Is the EU Taking the First Step Toward International Guiding Principles for Generative AI ?

On October 13th, 2023, the European Commission launched a stakeholder survey on the eleven draft guiding principles for Generative AI (GAI) and other advanced AI systems. This initiative comes a few days after a positive meeting between the Commission’s Vice-President, Věra Jourová, and the Japanese Minister of Finance and Minister of State for Financial Services, Shunichi Suzuki, at the 8th annual meeting of the Internet Governance Forum, organised by the United Nations.

The eleven draft guiding principles, which are being developed by the G7 members as part of the Hiroshima AI Process, aim to establish global safeguards and invite all AI actors involved in the design, development, deployment and use of advanced AI systems, such as GAI, to:

  • Take appropriate measures throughout the development of advanced AI systems, including prior to and throughout their deployment and placement on the market, to identify, evaluate, mitigate risks across the AI lifecycle;
  • Identify and mitigate vulnerabilities, and, where appropriate, incidents and patterns of misuse, after deployment including placement on the market;
  • Publicly report advanced AI systems’ capabilities, limitations and domains of appropriate and inappropriate use, to support ensuring sufficient transparency;
  • Work towards responsible information sharing and reporting of incidents among organizations developing advanced AI systems including with industry, governments, civil society, and academia.
  • Develop, implement and disclose AI governance and risk management policies, grounded in a risk-based approach – including privacy policies, and mitigation measures, in particular for organizations developing advanced AI systems;
  • Invest in and implement robust security controls, including physical security, cybersecurity and insider threat safeguards across the AI lifecycle;
  • Develop and deploy reliable content authentication and provenance mechanisms such as watermarking or other techniques to enable users to identify AI-generated content;
  • Prioritize research to mitigate societal, safety and security risks and prioritize investment in effective mitigation measures;
  • Prioritize the development of advanced AI systems to address the world’s greatest challenges, notably but not limited to the climate crisis, global health and education;
  • Advance the development of and, where appropriate, adoption of where appropriate, international technical standards;
  • Implement appropriate data input controls and audits.

The stakeholder survey launched by the European Commission remained open for 7 days. The survey was composed of four questions:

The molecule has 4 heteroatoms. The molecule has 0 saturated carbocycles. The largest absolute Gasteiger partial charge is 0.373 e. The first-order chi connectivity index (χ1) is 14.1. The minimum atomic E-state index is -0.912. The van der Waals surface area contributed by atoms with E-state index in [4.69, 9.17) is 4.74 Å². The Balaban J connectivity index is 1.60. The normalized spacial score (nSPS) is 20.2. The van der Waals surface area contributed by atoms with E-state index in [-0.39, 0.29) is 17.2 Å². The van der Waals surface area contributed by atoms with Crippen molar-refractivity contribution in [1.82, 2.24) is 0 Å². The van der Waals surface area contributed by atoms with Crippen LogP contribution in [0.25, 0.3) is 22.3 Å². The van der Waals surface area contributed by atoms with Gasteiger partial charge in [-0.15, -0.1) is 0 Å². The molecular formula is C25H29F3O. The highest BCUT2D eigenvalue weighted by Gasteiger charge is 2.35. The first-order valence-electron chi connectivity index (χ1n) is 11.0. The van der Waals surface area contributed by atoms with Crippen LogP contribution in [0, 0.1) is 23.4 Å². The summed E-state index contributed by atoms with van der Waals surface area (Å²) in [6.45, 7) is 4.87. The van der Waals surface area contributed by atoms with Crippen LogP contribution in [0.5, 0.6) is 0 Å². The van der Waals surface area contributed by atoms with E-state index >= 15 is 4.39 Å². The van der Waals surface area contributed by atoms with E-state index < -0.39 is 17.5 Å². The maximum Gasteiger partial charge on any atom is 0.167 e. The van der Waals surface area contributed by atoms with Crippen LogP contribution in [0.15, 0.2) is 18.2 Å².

As notes Thierry Breton, Commissioner for the Internal Market, in the Commission’s press release of October 13th, 2023, “the key principles of the AI Act serve as inspiration for international approaches to AI regulation and governance”, thus reflecting “Europe’s role as a global standard-setter”. The majority of the guiding principles being developed have already been taken into account in the EU AI Act proposal. The proposal already includes, for example, obligations concerning “testing, risk management, documentation and human oversight throughout the AI systems’ lifecycle”, as well as the requirement to inform “national competent authorities about serious incidents or malfunctioning that constitute a breach of fundamental rights obligations”.

Question 3 of the Commission’s stakeholders survey, which concerns what the monitoring mechanism “should look like”, is intended “to help organizations stay accountable for the implementation” of the aforementioned eleven draft guiding principles, and requires our attention. The establishment of monitoring tools and mechanisms is at the heart of the future EU AI Act. The European Union is therefore urging that a compliance mechanism be adopted internationally which publicly names non-compliant companies. However, the United States is firmly opposed to there being oversight of the progress with which these guiding principles are observed by companies.

Meanwhile, fifteen American tech companies have already signed up to President Joe Biden’s voluntary commitments governing AI in relation to safety, security and trust. And the EU is still debating about the final shape of the AI Act proposal.

T. Karathanasis

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